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  • Tonttila, Juha (Helsingin yliopisto, 2015)
    Clouds, aerosols and the interactions between them are some of the most important uncertainties in climate modelling. The scales of spatial variability related to clouds are generally too small to be resolved using a typical climate model grid resolution. This work comprises studies about the small-scale variability of the vertical wind component, which significantly contributes to the process of cloud droplet formation. In addition, more elaborate methods for describing the small-scale variability of cloud properties in climate models are developed. The key questions that are investigated include: 1) What are the statistical properties of the turbulent vertical wind variability in the boundary layer and can they be represented accurately by atmospheric models? 2) How does parameterizing the small-scale variability in cloud microphysical processes affect the simulated cloud properties in climate models? 3) How does accounting for the small-scale variability in cloud properties affect the model-based estimates of the aerosol indirect radiative effects? The most important tool used in this work was the ECHAM5-HAM2 aerosol-climate model. The model simulates not only the atmospheric circulation and thermodynamics, but also the global distribution of aerosols and the physical processes between particles that affect the aerosol particle population. This allows the model to represent the interactions between clouds and aerosols. In addition, parts of this work also make use of measurement data based on remote sensing methods as well as high-resolution output from a numerical weather prediction model. The results show that the small-scale variability of the vertical wind associated with cloud droplet formation must be parameterized even in models with relatively high grid resolution. This highlights especially the importance of such methods for lower-resolution climate models. The variability of vertical wind can be described using a probability density function (PDF), the shape of which may vary significantly depending on the atmospheric conditions. The intricacies of the PDF include many uncertainties which can only be reduced by more extensive observations. With a simplified representation of the vertical velocity PDF, a new version of the climate model is constructed in this work, which can be used to study the climate effects due to the small-scale variability in vertical wind and clouds. It is noted that earlier methods that try to account for the variability in vertical velocity and cloud formation are somewhat insufficient. More attention should be paid on treating the small-scale variability self-consistently for entire chains of processes rather than separately for individual processes. This was accomplished in this work with the newly developed method, comprising the chain of processes from cloud formation to radiative transfer. The new method has a strong impact on the number of cloud droplets and drizzle formation as compared to the default model version, where the small-scale variaiblity of clouds is not as accurately accounted for. Moreover, the response of the model-simulated cloud properties to anthropogenic changes in aerosol emissions is found to be considerably weaker in the new model version than in the default model version. In effect, when compared with the default model version, the aerosol indirect radiative effect estimated with the new model version is closer to the best observation-based estimate. The results of this work contribute to improving our understanding of the aerosol-cloud interactions and to guide the work towards further reducing the uncertainties related to modelling clouds and climate.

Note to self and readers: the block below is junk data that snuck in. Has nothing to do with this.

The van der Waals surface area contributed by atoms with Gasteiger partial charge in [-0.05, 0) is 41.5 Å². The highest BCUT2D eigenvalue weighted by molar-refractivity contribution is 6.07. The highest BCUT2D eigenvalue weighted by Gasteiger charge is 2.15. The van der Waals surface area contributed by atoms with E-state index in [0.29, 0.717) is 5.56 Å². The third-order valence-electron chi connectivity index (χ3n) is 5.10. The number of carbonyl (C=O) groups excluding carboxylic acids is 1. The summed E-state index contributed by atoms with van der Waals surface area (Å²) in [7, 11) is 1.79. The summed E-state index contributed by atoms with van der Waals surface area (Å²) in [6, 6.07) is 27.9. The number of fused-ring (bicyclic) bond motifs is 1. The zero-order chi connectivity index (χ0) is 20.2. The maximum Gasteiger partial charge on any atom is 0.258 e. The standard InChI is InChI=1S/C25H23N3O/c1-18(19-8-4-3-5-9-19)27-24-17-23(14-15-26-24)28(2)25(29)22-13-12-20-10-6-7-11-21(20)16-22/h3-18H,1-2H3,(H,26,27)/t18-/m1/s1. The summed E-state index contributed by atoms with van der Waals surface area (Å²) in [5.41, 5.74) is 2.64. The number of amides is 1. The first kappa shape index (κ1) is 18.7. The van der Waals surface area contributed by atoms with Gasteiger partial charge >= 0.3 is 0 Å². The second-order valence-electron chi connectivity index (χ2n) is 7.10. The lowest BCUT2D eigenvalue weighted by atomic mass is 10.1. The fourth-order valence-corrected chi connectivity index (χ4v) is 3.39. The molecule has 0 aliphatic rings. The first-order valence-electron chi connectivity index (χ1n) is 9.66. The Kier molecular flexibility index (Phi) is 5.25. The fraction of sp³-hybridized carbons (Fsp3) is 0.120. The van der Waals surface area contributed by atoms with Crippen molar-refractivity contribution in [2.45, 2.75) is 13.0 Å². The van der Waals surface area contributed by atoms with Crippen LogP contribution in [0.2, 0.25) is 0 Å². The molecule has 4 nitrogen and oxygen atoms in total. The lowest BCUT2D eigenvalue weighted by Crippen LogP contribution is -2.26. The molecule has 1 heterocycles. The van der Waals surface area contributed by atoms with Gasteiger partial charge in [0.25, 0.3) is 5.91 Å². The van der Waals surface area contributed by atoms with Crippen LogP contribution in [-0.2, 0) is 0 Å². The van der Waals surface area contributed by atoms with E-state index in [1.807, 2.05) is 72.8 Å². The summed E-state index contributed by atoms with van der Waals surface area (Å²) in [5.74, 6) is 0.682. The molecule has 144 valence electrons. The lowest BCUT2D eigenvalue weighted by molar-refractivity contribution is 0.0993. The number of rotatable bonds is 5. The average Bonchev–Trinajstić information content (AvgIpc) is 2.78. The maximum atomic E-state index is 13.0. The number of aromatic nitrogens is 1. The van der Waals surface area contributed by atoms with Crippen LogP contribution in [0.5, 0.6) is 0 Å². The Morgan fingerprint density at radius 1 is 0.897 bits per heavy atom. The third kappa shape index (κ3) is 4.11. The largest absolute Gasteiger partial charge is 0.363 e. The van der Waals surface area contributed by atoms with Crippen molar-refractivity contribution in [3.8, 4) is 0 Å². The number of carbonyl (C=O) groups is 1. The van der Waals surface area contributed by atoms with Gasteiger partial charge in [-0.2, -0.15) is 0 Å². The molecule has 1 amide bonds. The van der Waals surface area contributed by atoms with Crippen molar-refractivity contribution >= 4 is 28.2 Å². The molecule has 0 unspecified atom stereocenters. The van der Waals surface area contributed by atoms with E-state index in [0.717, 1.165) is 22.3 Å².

• Olenius, Tinja (Helsingin yliopisto, 2015)
    Formation of aerosol particles from condensable vapors is a ubiquitous phenomenon in the atmosphere. Aerosols can affect regional and global climate, as well as visibility and human health. The work of this thesis contributes to the numerous efforts made to build understanding of atmospheric particle formation mechanisms. The focus is on the first molecular-level steps, where clustering of individual gas-phase molecules initiates the process, and the applied method is dynamic cluster population modeling. Sets of sub-2 nm molecular clusters are simulated in conditions relevant to the atmosphere or laboratory considering vapor production, external sinks for clusters and vapors, cluster collision and evaporation processes, and in some cases also ionization and recombination by generic ionizing species. Evaporation rates are calculated from the cluster formation free energies computed with quantum chemical methods. As sulfuric acid has been shown to be the key component in particle formation in most boundary layer locations, the majority of the work presented here concentrates on simulating sulfuric acid-containing clusters in the presence of potentially enhancing species, namely ammonia and amines. In laboratory experiments, these base compounds have been found to be capable of enhancing sulfuric acid driven particle formation to produce formation rates around the magnitude observed in the atmosphere. This result is reproduced by the cluster model. In this work, the performance of the modeling tools is validated against experimental data also by comparing simulated concentrations of charged sulfuric acid ammonia clusters to those measured with a mass spectrometer in a chamber experiment. Examination of clustering pathways in simulated sulfuric acid ammonia and sulfuric acid dimethylamine systems shows that the clustering mechanisms and the role of ions may be very different depending on the identity of the base. In addition to predictions related to cluster formation from different precursor vapors, the model is applied to study the effects of varying conditions on the qualitative behavior of a cluster population and quantities that have been deduced from measured cluster concentrations. It is demonstrated that the composition of the critical cluster corresponding to the maximum free energy along the growth pathway cannot be reliably determined from cluster formation rates by commonly used methods. Simulations performed using a simple model substance show that cluster growth rates determined from the fluxes between subsequent cluster sizes are likely to differ from the growth rates deduced from the time evolution of the concentrations as in experiments, with the difference depending on the properties of the substance as well as ambient conditions. Finally, the effect of hydration and base molecules on sulfuric acid diffusion measurement is assessed by mimicking an experimental setup. Applications of cluster population simulations are diverse, and the development of these types of modeling tools provides useful additions to the palette of theoretical approaches to probe clustering phenomena.